There are countless ways to read a book. This website, however, is primarily devoted to discussing how to read books pervasively; at the edge of your consciousness. In this way I hope to encourage you to strengthen your mind and become more aware and free from the conventional thoughts and myths of your time. However […]
The ground from which all learning grows is sincerity. If you can’t be sincere to yourself and recognize what you do and do not know, what you do and do not understand, what you want to know, the extent to which you know the things you know, that others may know more and simply be […]
In the first stage of analytical reading we found out what kind of book we were dealing with and got a general idea of what it was about as a whole; in the second stage we learned in greater detail what was being said and how; and now, in the final stage, we must ascertain […]
The key to the mastery of any art is twofold: getting down solid fundamentals, and mastering the process. I have often alluded to the Mortimer J. Adler’s process for reading a book for understanding on this site, but I have yet to enumerate exactly what that process looks like. So what follows is just that: the […]
The core component to the act of reading is inquiry; the series of organized questioning (and the attempting to answer those questions) that can lead to increased understanding. Today I will be talking about a specific line of inquiry that I use to cut straight to the core of a book; straight to the value […]
You may see in the chart that Poetry is included under Lyric, which is there to exemplify how each of these categories can be refined even further, all the way down to individual books. The better able you are to categorize the type of book you are reading the better able you will be to recognize what kind of book it is, and therefore the clearer the idea you will have of what kinds of questions and answers you might be expected to deal with when reading it. However, it’s important to note that these categories are just guidelines, and are not to be taken as either prescriptions or exhaustive. It is useful to have a general framework, but books will often fall into multiple categories, or a category of their own — one not included in the above chart. For example, Poetry can belong in Lyric and Epic sometimes, but poems can also be found inside plays, or can be in a category all of their own. There can even be expository poetry (though usually we can just call that bad poetry — an exception to this is Geoffrey K Pullum’s poetic proof Scooping the Loop Snooper).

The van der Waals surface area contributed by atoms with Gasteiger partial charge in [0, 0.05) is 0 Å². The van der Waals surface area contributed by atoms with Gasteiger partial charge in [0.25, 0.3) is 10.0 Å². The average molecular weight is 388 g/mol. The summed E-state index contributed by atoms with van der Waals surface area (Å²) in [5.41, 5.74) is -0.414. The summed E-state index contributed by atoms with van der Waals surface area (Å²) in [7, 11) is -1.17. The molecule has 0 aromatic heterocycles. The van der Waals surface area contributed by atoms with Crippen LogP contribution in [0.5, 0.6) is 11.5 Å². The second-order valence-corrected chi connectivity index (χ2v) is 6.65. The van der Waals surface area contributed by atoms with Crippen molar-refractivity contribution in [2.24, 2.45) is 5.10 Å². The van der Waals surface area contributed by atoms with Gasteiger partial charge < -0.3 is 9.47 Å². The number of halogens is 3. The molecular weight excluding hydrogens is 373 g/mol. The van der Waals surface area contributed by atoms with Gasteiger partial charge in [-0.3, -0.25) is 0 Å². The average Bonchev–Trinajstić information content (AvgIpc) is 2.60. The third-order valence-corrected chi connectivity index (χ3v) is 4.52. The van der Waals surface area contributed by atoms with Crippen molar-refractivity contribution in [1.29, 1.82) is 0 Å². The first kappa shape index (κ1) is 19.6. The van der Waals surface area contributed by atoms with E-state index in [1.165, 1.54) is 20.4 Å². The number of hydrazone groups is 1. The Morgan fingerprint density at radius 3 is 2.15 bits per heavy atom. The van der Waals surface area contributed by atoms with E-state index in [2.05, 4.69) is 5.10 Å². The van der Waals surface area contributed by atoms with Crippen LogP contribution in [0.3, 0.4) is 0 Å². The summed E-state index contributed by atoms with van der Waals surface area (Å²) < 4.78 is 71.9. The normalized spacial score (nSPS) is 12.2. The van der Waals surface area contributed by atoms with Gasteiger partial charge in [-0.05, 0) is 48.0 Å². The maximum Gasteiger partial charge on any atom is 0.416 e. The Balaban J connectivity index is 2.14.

Our specific purpose in reading a book also influences how we categorize it. This is especially true for Imaginative Literature (i.e., Fiction), since it inevitably includes lots of sociology and history, along with many other elements that could exceed a category like Novel, books that are often written primarily for entertainment. So it’s even more important to know why you are reading a book of Fiction than it is to know why you are reading an Expository book — though, it is important in both cases, that is, if you intend to take what is being communicated seriously.
Today we’ll be dealing with an issue that we all face to greater or lesser extents – our tendency, at least some of the time, to read passively, that is, to allow our minds to become inundated with superficial knowledge that, if it does lead us, it is only by our emotions, with little regard […]
What follows is an article I wrote in Fort Collins, CO back in July 2013 explaining what is valuable in local, independent bookstores: It was my first time in a bookstore smaller than a warehouse, a cozy establishment that used to be in Old Town, but has since closed. I was sixteen, and I admit, […]